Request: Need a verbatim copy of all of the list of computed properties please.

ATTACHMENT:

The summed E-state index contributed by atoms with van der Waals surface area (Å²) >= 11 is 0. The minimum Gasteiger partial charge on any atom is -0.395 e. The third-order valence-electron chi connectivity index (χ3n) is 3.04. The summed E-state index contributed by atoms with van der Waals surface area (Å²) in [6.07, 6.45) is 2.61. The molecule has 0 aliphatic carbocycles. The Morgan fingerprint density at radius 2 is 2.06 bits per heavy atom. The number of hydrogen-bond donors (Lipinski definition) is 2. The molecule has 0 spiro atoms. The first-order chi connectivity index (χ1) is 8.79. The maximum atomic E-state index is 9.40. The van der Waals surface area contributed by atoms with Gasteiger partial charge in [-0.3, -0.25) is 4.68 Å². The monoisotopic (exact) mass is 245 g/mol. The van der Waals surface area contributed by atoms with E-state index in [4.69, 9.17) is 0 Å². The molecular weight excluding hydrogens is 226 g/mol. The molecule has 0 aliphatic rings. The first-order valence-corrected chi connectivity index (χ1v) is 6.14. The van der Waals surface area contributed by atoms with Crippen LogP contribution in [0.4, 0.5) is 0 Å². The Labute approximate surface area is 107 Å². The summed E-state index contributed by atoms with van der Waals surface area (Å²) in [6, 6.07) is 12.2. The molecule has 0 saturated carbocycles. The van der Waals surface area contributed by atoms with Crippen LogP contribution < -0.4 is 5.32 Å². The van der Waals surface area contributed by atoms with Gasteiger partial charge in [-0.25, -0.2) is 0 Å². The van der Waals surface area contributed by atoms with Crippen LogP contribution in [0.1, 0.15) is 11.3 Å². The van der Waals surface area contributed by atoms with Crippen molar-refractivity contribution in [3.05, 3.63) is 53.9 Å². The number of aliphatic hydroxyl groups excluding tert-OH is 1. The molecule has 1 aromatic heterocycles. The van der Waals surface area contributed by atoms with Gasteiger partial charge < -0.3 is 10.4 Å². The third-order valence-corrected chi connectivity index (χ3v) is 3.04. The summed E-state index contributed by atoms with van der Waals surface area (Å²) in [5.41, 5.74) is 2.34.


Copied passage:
The summed E-state index contributed by atoms with van der Waals surface area (Å²) >= 11 is 0. The minimum Gasteiger partial charge on any atom is -0.395 e. The third-order valence-electron chi connectivity index (χ3n) is 3.04. The summed E-state index contributed by atoms with van der Waals surface area (Å²) in [6.07, 6.45) is 2.61. The molecule has 0 aliphatic carbocycles. The Morgan fingerprint density at radius 2 is 2.06 bits per heavy atom. The number of hydrogen-bond donors (Lipinski definition) is 2. The molecule has 0 spiro atoms. The first-order chi connectivity index (χ1) is 8.79. The maximum atomic E-state index is 9.40. The van der Waals surface area contributed by atoms with Gasteiger partial charge in [-0.3, -0.25) is 4.68 Å². The monoisotopic (exact) mass is 245 g/mol. The van der Waals surface area contributed by atoms with E-state index in [4.69, 9.17) is 0 Å². The molecular weight excluding hydrogens is 226 g/mol. The molecule has 0 aliphatic rings. The first-order valence-corrected chi connectivity index (χ1v) is 6.14. The van der Waals surface area contributed by atoms with Crippen LogP contribution in [0.4, 0.5) is 0 Å². The Labute approximate surface area is 107 Å². The summed E-state index contributed by atoms with van der Waals surface area (Å²) in [6, 6.07) is 12.2. The molecule has 0 saturated carbocycles. The van der Waals surface area contributed by atoms with Crippen LogP contribution < -0.4 is 5.32 Å². The van der Waals surface area contributed by atoms with Gasteiger partial charge in [-0.25, -0.2) is 0 Å². The van der Waals surface area contributed by atoms with Crippen LogP contribution in [0.1, 0.15) is 11.3 Å². The van der Waals surface area contributed by atoms with Crippen molar-refractivity contribution in [3.05, 3.63) is 53.9 Å². The number of aliphatic hydroxyl groups excluding tert-OH is 1. The molecule has 1 aromatic heterocycles. The van der Waals surface area contributed by atoms with Gasteiger partial charge < -0.3 is 10.4 Å². The third-order valence-corrected chi connectivity index (χ3v) is 3.04. The summed E-state index contributed by atoms with van der Waals surface area (Å²) in [5.41, 5.74) is 2.34.